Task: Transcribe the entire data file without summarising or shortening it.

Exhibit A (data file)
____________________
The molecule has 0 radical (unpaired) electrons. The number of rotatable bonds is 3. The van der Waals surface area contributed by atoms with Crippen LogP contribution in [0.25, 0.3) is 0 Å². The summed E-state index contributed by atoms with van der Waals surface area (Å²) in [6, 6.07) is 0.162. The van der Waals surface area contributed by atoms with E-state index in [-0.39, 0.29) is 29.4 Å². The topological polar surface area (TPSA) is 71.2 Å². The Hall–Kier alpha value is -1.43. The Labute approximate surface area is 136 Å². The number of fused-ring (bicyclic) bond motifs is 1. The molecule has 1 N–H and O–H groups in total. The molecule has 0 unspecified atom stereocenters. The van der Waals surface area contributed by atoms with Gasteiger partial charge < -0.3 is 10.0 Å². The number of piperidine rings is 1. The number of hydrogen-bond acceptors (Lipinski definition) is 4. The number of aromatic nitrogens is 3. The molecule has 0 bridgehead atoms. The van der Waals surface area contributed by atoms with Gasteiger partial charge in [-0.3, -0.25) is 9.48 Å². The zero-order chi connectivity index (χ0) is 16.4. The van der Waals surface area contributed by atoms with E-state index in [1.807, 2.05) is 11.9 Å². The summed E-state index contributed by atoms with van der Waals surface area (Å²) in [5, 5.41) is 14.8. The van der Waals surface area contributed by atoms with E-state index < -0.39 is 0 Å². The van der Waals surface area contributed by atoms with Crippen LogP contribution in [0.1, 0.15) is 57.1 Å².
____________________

The molecule has 0 radical (unpaired) electrons. The number of rotatable bonds is 3. The van der Waals surface area contributed by atoms with Crippen LogP contribution in [0.25, 0.3) is 0 Å². The summed E-state index contributed by atoms with van der Waals surface area (Å²) in [6, 6.07) is 0.162. The van der Waals surface area contributed by atoms with E-state index in [-0.39, 0.29) is 29.4 Å². The topological polar surface area (TPSA) is 71.2 Å². The Hall–Kier alpha value is -1.43. The Labute approximate surface area is 136 Å². The number of fused-ring (bicyclic) bond motifs is 1. The molecule has 1 N–H and O–H groups in total. The molecule has 0 unspecified atom stereocenters. The van der Waals surface area contributed by atoms with Gasteiger partial charge < -0.3 is 10.0 Å². The number of piperidine rings is 1. The number of hydrogen-bond acceptors (Lipinski definition) is 4. The number of aromatic nitrogens is 3. The molecule has 0 bridgehead atoms. The van der Waals surface area contributed by atoms with Gasteiger partial charge in [-0.3, -0.25) is 9.48 Å². The zero-order chi connectivity index (χ0) is 16.4. The van der Waals surface area contributed by atoms with E-state index in [1.807, 2.05) is 11.9 Å². The summed E-state index contributed by atoms with van der Waals surface area (Å²) in [5, 5.41) is 14.8. The van der Waals surface area contributed by atoms with E-state index < -0.39 is 0 Å². The van der Waals surface area contributed by atoms with Crippen LogP contribution in [0.1, 0.15) is 57.1 Å².